Bluegill - Big Bluegill

Do you love big bluegill?

Dave Genz is the father of modern ice fishing. He invented the flip-style ice shack and his tireless efforts, which still continue, have made ice fishing the highly effective, technical, active pursuit that it is today.

When I interviewed him for the Recycled Fish "12 Questions" series a year ago, he said, "Not over-harvesting panfish is important...Some say, “they’re only panfish,” but we’ve disrupted the natural balance of so many lakes, that we don’t get many large panfish any more. Most of our waters are managed for the larger predators – especially the walleye and musky up here in Minnesota. Everybody up here wants to say they’re a walleye or a musky fisherman, but at heart, we’re all pan fishermen."

I know what he's talking about. In my first outing on hard water this year, I had the good pleasure of hitting a private pond with my friends Chad and Bo Abresch from Nebraska Fish & Game Association.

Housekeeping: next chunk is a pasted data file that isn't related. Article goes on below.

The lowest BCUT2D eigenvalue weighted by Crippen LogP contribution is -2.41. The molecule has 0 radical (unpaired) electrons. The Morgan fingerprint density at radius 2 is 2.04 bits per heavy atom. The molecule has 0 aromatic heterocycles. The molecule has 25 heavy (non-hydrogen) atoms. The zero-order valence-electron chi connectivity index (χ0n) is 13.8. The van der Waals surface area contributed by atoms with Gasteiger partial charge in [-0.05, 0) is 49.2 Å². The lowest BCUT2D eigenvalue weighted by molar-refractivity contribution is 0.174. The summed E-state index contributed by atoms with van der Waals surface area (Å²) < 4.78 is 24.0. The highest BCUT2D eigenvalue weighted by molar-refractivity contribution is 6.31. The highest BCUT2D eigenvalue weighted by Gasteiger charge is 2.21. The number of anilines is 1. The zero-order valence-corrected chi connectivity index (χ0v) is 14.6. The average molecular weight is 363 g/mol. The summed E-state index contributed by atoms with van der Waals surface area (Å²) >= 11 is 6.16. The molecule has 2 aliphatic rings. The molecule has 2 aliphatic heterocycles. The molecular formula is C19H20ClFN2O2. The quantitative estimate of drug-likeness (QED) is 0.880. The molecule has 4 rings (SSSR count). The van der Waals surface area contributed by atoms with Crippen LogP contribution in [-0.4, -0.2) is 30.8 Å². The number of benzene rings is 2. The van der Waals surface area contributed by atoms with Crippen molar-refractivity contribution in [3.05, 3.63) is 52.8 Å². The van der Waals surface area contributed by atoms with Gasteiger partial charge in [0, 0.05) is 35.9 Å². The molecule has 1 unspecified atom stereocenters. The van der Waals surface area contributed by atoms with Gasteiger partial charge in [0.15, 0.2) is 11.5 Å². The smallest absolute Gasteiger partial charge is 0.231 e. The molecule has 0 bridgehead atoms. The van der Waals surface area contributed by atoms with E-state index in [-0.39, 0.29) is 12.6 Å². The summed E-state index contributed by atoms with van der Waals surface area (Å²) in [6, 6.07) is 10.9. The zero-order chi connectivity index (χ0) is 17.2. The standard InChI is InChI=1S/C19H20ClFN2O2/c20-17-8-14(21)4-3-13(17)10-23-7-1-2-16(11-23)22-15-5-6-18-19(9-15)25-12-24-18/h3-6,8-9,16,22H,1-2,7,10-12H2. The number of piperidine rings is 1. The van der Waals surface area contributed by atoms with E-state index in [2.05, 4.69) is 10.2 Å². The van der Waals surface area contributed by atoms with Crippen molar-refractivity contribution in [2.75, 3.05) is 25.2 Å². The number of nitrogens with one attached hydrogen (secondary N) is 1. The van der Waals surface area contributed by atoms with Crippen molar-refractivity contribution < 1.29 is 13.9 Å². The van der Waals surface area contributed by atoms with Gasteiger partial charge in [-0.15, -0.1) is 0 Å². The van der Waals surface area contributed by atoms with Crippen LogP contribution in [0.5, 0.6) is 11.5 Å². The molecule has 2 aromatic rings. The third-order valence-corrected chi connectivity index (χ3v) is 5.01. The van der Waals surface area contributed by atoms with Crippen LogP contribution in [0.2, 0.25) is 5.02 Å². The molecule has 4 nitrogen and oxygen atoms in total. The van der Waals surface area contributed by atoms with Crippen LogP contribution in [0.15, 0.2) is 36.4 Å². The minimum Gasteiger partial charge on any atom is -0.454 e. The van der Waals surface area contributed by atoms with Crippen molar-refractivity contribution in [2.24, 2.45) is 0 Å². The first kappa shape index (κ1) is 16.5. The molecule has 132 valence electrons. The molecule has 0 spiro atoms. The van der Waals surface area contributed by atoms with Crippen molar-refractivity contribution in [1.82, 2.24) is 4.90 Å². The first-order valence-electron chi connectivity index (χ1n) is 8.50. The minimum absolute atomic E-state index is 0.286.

The body of water we were fishing was chock full of spunky largemouth bass in the 13" - 15" range. I don't care who you are, a bent rod with a leaping bass is fun. When you jig them up with a vertical spoon through a hole in the ice, it's just as exciting.

But better yet, those densely populated bass make for some bruiser sunfish, and we found out that day. The bluegills were biting light - almost undetectably so - but when one would inhale a teardrop and waxworm, the fight was on.